WRIGLEYVILLE — Wednesday's return of the famous Wrigley Field marquee includes one big change that most fans probably won't notice right away.
The marquee, which got a facelift in the off-season, now has a new LED video board beneath it, a strip of technology that can feature color, video and graphics that are better then the ones served up by the old black-and-white video board beneath the marquee, Cubs spokesman Julian Green said Wednesday.
Those new options, however, won't be visible on Opening Day, Green said. While it was "prudent" to add the options for down the road, there are currently "no plans" to enable the new features at this time, Green said.
By 2 p.m., the marquee's Toyota ad and the LED signboard were back atop the ballpark's main entrance. It took another five hours before the famous part of the marquee — the red and white sign that declares: "Wrigley Field Home of Chicago Cubs" — had returned.
"Taking the marquee down is a huge undertaking, and not something you do every year due to the costs," Green said. "It was prudent to have the ability to leverage new technology if an opportunity presents itself to do so."
It's heeeere.Posted by DNAinfo Lakeview on Wednesday, April 6, 2016
South Water Signs, based in Elmhurst, handled the restoration. Workers on the scene Wednesday said the process required stripping the marquee of paint added in dozens of layers from decades of touch-ups and repainting.
The marquee was first installed in the 1930s and was initially green, then blue, before it was painted the now-familiar red 30 years later.
The back of the sign is a throwback to the original green and can be seen from inside the ballpark.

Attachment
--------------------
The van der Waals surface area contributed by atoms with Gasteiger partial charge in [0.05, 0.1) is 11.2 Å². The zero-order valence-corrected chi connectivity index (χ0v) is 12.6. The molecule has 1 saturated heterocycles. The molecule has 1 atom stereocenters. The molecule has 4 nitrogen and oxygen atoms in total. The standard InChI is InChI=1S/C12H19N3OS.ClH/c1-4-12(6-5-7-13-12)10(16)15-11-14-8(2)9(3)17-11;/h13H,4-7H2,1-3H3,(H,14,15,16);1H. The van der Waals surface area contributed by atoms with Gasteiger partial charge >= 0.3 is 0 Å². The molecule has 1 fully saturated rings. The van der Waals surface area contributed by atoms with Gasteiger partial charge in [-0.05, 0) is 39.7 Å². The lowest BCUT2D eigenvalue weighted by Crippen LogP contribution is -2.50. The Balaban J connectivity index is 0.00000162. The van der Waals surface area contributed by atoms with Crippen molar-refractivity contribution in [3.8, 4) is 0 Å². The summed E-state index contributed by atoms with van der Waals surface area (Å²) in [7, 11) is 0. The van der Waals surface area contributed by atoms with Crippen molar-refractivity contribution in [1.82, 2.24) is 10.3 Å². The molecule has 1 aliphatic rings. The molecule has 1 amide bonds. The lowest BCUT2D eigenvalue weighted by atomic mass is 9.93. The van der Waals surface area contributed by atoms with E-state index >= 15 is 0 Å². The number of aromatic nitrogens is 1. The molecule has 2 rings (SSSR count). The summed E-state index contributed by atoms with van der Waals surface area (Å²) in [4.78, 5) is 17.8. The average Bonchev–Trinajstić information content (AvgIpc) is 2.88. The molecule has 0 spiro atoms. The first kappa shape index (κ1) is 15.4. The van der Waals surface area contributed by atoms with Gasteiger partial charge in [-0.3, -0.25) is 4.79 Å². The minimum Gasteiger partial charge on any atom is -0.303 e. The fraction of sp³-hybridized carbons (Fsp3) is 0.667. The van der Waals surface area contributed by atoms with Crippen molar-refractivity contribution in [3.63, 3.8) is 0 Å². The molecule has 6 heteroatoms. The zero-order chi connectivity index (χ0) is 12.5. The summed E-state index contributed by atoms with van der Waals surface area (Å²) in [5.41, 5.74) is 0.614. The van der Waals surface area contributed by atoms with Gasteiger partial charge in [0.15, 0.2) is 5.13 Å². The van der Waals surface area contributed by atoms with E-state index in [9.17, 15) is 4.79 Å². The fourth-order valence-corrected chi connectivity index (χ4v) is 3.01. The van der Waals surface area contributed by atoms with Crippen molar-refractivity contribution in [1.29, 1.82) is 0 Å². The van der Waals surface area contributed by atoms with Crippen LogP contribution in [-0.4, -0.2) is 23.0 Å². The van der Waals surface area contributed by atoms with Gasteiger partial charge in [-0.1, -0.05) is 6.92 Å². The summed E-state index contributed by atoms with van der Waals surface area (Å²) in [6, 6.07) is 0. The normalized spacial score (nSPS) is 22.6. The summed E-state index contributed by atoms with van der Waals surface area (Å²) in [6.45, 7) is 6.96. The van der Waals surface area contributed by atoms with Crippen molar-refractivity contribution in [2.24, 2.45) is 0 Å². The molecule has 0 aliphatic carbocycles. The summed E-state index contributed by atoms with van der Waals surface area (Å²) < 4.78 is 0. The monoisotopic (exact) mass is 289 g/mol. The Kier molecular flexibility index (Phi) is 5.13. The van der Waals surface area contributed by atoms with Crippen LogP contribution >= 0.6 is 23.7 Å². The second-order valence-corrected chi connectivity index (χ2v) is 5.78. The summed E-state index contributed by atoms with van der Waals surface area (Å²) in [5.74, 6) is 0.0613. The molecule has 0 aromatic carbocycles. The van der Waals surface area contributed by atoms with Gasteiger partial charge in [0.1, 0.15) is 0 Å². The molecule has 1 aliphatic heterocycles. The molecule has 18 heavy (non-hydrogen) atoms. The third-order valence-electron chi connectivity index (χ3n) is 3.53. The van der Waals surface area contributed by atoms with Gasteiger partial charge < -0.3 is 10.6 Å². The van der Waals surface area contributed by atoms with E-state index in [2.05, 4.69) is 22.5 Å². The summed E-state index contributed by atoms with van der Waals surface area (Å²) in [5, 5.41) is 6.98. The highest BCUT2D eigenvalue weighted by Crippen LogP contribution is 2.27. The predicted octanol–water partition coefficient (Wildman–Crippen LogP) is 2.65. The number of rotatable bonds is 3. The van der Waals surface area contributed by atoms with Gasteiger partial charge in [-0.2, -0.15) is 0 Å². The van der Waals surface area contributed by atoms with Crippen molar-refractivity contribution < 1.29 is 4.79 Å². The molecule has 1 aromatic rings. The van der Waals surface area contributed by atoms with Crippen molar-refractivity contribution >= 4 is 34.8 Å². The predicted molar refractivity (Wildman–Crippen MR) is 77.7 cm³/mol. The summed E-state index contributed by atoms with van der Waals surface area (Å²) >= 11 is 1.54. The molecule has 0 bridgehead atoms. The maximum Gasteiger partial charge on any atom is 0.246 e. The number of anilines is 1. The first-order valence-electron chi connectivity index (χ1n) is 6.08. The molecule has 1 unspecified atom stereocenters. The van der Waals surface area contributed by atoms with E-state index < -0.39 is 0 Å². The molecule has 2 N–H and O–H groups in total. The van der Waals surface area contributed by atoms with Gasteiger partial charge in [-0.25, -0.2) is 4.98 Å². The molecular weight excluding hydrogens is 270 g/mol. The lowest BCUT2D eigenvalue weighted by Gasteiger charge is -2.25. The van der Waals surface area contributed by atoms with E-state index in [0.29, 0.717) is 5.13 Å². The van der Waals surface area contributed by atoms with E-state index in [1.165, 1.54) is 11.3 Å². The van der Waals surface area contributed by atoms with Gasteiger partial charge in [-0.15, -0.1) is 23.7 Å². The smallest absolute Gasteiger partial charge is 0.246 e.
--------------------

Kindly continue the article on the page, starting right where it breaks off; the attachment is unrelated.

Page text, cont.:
Truck got in my way but you get the idea. #WrigleyField #marqueewatch https://t.co/tww72oMyhc pic.twitter.com/7sR73ZAskZ— Ariel Cheung (@arielfab) April 6, 2016
In February, the Commission on Chicago Landmarks raised issues over the marquee's LED signboard during a routine hearing on the Cubs' iconic sign.
Commissioners James Houlihan and Juan Gabriel Moreno said it could significantly alter the experience for fans if it became a glaring video screen, even at the same dimensions.
While the Cubs acknowledged "upgrading" the marquee, the team pointed out that the old LED sign — added in 1983 — was "in no way historic."
The commission, while eager to preserve the experience of the historic marquee, approved sign repairs but said any additional changes that would alter the sign's "general appearance" would need additional approval.
Crews began work Wednesday afternoon after the marquee underwent restoration during the Cubs offseason.
The Wrigley Field marquee is back with an enhanced LED signboard. [DNAinfo/Ariel Cheung]
The sign was taken down in November while the club overhauled virtually the entire Wrigley Field facade. After stripping down the ballpark facade to its bare bones, workers replaced most of the steel and infrastructure, the ballpark began to replace the siding this week.
The marquee got a facelift as well, restoring the patchwork of red that was gradually touched up over the years to a uniform shade.
The ornamental fencing, concrete slabs and terra cotta that "reflect the golden age of Wrigley Field" have also been returned to the ballpark, the team said.
It's been about 10 years since the marquee was last removed from its perch, Green said.
In August, the team added the Toyota logo to the panel beneath the marquee — prime real estate previously claimed by Budweiser in the early 1980s.
The ballpark and the marquee itself (which will not be altered) are historic landmarks, but the LED panel below the marquee has "a history of supporting team and corporate partner initiatives," the Cubs said.
In 2010, the marquee was painted purple for the Allstate Wrigleyville Classic college football game, hosted by Northwestern University. Allstate also got its logo in the coveted spot.
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